An Individual Retirement Account (IRA) is a savings account where money grows tax-free. Any individual, regardless of age, who has earned income, can contribute to an IRA and the earlier one is able to do so, the better compound interest works in one’s favor. The money used to fund an IRA must come from taxable income, which the IRA explains, “can encompass more than just one’s annual salary. Taxable income can include profits from stocks or real estate sales, winnings from the lottery, betting the dogs or horses, and winnings from any casino (domestic or abroad). Even the cash value of bartered items is considered taxable income”. As of 2017, the maximum individual contribution for an IRA was capped at $5,550.00. However, people 50 years or older, are allowed to save an additional $1,000.00 for a maximum contribution of $6,500.00 as a sort of catch-up contribution since they are closer to retirement age.
The Difference Between Traditional & Roth IRAs
IRAs fall into one of two categories, a Roth IRA and a Traditional IRA, and the opportunity for your money to grow tax-free is one of the most appealing benefits of this type of retirement account. Even with the benefits, Uncle Sam still requires his cut. The most distinct difference between the two types of IRAs, Roth and Traditional, is when you pays taxes on the money. With a Roth IRA, you pay the taxes up front and with a Traditional IRA, you pay the taxes at the time of withdrawal. Regardless of the type of IRA one chooses, a person can access one’s money once they hit 59 ½ years old, without being hit with a 10% tax penalty for early deduction.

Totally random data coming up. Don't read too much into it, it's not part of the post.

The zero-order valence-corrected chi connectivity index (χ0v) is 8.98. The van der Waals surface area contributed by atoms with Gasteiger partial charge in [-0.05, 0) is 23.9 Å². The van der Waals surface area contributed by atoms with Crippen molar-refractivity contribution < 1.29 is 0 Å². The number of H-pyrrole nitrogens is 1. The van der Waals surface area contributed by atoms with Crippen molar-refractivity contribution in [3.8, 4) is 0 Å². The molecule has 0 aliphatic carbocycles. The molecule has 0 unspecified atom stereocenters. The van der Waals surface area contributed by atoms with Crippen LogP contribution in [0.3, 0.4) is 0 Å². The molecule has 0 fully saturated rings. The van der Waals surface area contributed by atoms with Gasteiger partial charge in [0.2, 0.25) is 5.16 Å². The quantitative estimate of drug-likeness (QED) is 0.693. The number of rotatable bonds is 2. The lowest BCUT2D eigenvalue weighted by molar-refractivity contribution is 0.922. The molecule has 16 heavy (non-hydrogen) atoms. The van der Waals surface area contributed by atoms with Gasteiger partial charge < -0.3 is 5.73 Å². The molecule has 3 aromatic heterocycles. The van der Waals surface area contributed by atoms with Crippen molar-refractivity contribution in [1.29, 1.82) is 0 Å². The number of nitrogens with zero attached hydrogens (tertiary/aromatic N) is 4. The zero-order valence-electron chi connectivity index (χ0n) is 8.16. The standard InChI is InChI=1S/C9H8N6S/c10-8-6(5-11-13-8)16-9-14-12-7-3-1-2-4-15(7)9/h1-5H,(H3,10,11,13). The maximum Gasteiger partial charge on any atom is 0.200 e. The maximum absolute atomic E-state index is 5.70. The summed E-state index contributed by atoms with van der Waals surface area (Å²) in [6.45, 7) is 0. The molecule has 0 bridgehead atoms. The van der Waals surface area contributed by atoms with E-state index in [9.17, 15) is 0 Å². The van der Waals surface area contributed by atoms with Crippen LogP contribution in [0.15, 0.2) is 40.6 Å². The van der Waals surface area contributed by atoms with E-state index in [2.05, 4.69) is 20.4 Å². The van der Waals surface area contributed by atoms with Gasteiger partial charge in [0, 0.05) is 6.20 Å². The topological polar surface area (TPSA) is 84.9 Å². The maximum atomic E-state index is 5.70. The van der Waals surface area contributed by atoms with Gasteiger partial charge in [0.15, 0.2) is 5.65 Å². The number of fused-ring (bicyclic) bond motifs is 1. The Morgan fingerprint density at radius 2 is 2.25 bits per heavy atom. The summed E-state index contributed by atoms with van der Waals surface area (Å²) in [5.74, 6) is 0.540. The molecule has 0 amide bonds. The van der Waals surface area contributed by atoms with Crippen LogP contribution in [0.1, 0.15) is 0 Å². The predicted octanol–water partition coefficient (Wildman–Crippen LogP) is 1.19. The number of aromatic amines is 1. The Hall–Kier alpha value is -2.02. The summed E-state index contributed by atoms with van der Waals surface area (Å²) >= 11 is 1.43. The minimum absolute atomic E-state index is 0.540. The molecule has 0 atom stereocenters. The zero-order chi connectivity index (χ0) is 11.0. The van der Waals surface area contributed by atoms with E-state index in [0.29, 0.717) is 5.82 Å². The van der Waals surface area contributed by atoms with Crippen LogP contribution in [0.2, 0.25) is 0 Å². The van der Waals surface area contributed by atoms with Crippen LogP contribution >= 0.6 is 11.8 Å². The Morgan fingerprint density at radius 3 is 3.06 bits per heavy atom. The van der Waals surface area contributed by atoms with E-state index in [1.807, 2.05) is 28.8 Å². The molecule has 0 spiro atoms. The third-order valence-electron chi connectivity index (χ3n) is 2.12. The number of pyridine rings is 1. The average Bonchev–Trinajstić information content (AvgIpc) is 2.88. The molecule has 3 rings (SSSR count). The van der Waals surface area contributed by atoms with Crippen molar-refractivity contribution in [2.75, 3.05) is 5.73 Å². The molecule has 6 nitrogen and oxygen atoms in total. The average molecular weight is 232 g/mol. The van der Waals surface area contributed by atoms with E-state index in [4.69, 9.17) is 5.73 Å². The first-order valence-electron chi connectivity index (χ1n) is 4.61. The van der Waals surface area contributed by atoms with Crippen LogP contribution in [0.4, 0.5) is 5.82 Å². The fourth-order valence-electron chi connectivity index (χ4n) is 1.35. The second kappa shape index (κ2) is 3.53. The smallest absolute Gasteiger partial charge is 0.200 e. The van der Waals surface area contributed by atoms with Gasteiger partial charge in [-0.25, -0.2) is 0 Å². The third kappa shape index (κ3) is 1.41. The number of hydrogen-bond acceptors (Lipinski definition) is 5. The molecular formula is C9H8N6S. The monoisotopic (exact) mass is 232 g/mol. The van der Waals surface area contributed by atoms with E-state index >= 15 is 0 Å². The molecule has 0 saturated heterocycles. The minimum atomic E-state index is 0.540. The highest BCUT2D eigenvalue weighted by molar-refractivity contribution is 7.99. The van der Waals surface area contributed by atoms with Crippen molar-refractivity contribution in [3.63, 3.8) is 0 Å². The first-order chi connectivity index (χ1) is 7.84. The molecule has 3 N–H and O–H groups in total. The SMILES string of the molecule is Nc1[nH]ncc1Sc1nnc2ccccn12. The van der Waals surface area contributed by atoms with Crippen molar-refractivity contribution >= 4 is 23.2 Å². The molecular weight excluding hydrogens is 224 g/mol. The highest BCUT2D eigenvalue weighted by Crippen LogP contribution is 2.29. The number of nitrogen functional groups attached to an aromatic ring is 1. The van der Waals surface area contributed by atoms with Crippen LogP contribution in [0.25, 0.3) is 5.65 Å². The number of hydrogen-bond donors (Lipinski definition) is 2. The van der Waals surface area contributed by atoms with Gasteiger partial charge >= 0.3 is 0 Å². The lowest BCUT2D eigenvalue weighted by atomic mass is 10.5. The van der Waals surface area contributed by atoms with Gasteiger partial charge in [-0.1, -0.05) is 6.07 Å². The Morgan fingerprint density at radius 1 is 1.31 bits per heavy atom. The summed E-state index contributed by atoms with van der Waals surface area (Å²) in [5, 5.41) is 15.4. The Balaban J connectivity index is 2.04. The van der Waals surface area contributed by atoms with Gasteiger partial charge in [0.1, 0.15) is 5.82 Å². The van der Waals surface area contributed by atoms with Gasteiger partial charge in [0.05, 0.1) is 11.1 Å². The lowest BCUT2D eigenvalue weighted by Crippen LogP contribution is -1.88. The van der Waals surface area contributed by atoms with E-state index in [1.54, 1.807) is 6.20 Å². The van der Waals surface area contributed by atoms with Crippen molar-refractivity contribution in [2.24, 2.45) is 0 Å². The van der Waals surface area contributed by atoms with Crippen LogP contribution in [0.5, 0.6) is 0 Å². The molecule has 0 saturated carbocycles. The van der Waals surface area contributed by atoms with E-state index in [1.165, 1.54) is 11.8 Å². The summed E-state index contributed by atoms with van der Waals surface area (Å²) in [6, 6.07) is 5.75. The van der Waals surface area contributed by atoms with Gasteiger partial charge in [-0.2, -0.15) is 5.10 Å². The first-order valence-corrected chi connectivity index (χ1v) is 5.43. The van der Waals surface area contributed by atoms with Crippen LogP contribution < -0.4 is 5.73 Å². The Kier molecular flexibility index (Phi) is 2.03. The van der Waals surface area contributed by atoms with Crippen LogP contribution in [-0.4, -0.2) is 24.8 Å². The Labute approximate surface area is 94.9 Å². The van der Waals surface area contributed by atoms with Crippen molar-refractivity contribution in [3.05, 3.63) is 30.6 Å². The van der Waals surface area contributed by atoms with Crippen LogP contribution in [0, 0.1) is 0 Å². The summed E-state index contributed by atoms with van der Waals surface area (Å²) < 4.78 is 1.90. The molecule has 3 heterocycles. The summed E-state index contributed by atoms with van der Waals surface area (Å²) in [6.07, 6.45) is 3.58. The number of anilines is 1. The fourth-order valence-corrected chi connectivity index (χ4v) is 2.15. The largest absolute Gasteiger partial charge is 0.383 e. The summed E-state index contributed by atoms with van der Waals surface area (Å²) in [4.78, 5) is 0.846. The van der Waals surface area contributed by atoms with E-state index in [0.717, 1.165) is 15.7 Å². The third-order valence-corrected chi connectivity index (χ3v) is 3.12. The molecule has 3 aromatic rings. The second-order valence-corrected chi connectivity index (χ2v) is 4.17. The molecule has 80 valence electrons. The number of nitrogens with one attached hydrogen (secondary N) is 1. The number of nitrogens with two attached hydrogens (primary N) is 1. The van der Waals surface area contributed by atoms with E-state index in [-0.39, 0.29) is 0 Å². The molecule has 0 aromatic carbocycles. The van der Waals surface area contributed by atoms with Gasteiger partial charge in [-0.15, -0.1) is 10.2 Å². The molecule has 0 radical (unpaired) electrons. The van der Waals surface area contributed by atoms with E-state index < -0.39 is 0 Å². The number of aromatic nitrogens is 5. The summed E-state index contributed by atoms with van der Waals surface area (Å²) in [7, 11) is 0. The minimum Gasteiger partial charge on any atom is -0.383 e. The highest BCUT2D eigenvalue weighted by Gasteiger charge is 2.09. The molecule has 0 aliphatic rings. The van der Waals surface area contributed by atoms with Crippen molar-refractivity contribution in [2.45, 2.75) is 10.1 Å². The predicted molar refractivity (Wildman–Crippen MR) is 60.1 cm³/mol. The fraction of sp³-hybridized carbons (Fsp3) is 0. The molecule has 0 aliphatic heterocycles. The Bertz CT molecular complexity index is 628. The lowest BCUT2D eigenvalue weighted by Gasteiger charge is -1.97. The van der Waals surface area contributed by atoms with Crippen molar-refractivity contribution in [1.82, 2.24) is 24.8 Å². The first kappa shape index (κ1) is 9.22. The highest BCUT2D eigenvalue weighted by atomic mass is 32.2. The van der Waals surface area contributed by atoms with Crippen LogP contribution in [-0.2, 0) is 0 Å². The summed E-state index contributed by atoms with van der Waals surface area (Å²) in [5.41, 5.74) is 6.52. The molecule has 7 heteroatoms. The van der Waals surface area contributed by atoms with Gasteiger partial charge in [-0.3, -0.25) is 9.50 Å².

Even though Traditional and Roth IRA play by different rules, those differences allow you to select the best account type for you that helps your money grow tax-free until you reach your retirement years. Once you understand the differences between both types of IRAs, it will be easier to understand which account is best for you. Check out this Roth vs. Traditonal IRA infographic from Business Insider that breaks it all down.